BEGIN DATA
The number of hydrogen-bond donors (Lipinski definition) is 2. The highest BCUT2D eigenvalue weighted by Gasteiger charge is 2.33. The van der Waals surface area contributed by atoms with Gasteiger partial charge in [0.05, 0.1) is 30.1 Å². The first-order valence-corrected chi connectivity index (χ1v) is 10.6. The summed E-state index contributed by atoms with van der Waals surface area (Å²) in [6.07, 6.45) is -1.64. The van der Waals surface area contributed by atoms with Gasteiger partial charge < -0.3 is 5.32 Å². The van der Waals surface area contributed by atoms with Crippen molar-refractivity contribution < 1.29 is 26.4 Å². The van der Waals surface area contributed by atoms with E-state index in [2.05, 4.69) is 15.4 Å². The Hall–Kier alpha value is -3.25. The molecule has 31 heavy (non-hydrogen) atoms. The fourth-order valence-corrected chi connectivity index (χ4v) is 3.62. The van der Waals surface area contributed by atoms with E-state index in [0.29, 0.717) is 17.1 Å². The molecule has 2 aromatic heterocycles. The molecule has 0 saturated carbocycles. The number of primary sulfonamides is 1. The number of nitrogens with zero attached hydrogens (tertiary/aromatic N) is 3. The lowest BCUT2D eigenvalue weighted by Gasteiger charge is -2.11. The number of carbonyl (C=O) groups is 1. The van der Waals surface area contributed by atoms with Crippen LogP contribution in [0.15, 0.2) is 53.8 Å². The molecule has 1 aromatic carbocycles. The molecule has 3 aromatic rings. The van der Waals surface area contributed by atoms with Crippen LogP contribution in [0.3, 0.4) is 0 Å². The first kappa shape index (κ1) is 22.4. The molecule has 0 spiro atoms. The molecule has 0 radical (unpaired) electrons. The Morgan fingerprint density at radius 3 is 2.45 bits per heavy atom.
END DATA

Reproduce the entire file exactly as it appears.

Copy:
The number of hydrogen-bond donors (Lipinski definition) is 2. The highest BCUT2D eigenvalue weighted by Gasteiger charge is 2.33. The van der Waals surface area contributed by atoms with Gasteiger partial charge in [0.05, 0.1) is 30.1 Å². The first-order valence-corrected chi connectivity index (χ1v) is 10.6. The summed E-state index contributed by atoms with van der Waals surface area (Å²) in [6.07, 6.45) is -1.64. The van der Waals surface area contributed by atoms with Gasteiger partial charge < -0.3 is 5.32 Å². The van der Waals surface area contributed by atoms with Crippen molar-refractivity contribution < 1.29 is 26.4 Å². The van der Waals surface area contributed by atoms with E-state index in [2.05, 4.69) is 15.4 Å². The Hall–Kier alpha value is -3.25. The molecule has 31 heavy (non-hydrogen) atoms. The fourth-order valence-corrected chi connectivity index (χ4v) is 3.62. The van der Waals surface area contributed by atoms with E-state index in [0.29, 0.717) is 17.1 Å². The molecule has 2 aromatic heterocycles. The molecule has 0 saturated carbocycles. The number of primary sulfonamides is 1. The number of nitrogens with zero attached hydrogens (tertiary/aromatic N) is 3. The lowest BCUT2D eigenvalue weighted by Gasteiger charge is -2.11. The number of carbonyl (C=O) groups is 1. The van der Waals surface area contributed by atoms with Crippen LogP contribution in [0.15, 0.2) is 53.8 Å². The molecule has 1 aromatic carbocycles. The molecule has 3 aromatic rings. The van der Waals surface area contributed by atoms with Crippen LogP contribution in [0.3, 0.4) is 0 Å². The first kappa shape index (κ1) is 22.4. The molecule has 0 spiro atoms. The molecule has 0 radical (unpaired) electrons. The Morgan fingerprint density at radius 3 is 2.45 bits per heavy atom.